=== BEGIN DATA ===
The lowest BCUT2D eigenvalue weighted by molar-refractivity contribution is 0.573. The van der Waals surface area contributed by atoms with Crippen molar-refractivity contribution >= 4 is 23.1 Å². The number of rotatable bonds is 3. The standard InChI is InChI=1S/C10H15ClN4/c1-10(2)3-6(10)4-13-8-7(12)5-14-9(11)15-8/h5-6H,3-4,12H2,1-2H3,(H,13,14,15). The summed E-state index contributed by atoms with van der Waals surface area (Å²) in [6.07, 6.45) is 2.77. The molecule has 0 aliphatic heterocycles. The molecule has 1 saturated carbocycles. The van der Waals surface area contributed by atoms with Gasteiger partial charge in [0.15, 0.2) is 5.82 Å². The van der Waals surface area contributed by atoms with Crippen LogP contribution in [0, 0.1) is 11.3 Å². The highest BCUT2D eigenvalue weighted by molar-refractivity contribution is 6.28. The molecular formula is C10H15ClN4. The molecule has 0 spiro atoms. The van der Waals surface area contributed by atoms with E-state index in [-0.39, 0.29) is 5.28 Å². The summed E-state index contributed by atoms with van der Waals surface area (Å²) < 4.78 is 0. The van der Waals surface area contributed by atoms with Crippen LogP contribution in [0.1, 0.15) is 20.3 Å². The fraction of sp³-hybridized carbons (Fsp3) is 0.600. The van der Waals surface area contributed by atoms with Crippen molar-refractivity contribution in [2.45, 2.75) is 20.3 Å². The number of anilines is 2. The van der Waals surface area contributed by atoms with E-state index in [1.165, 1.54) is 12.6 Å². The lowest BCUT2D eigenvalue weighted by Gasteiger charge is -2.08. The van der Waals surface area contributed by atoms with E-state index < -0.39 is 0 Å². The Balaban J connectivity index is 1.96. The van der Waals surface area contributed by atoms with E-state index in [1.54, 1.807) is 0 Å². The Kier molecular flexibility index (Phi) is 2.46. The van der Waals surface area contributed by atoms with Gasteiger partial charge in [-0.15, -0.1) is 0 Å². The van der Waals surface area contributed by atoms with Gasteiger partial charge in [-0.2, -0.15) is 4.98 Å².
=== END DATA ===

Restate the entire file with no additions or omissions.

The lowest BCUT2D eigenvalue weighted by molar-refractivity contribution is 0.573. The van der Waals surface area contributed by atoms with Crippen molar-refractivity contribution >= 4 is 23.1 Å². The number of rotatable bonds is 3. The standard InChI is InChI=1S/C10H15ClN4/c1-10(2)3-6(10)4-13-8-7(12)5-14-9(11)15-8/h5-6H,3-4,12H2,1-2H3,(H,13,14,15). The summed E-state index contributed by atoms with van der Waals surface area (Å²) in [6.07, 6.45) is 2.77. The molecule has 0 aliphatic heterocycles. The molecule has 1 saturated carbocycles. The van der Waals surface area contributed by atoms with Gasteiger partial charge in [0.15, 0.2) is 5.82 Å². The van der Waals surface area contributed by atoms with Crippen LogP contribution in [0, 0.1) is 11.3 Å². The highest BCUT2D eigenvalue weighted by molar-refractivity contribution is 6.28. The molecular formula is C10H15ClN4. The molecule has 0 spiro atoms. The van der Waals surface area contributed by atoms with E-state index in [-0.39, 0.29) is 5.28 Å². The summed E-state index contributed by atoms with van der Waals surface area (Å²) < 4.78 is 0. The van der Waals surface area contributed by atoms with Crippen LogP contribution in [0.1, 0.15) is 20.3 Å². The fraction of sp³-hybridized carbons (Fsp3) is 0.600. The van der Waals surface area contributed by atoms with Crippen molar-refractivity contribution in [2.45, 2.75) is 20.3 Å². The number of anilines is 2. The van der Waals surface area contributed by atoms with E-state index in [1.165, 1.54) is 12.6 Å². The lowest BCUT2D eigenvalue weighted by Gasteiger charge is -2.08. The van der Waals surface area contributed by atoms with E-state index < -0.39 is 0 Å². The Balaban J connectivity index is 1.96. The van der Waals surface area contributed by atoms with E-state index in [1.54, 1.807) is 0 Å². The Kier molecular flexibility index (Phi) is 2.46. The van der Waals surface area contributed by atoms with Gasteiger partial charge in [-0.15, -0.1) is 0 Å². The van der Waals surface area contributed by atoms with Gasteiger partial charge in [-0.2, -0.15) is 4.98 Å².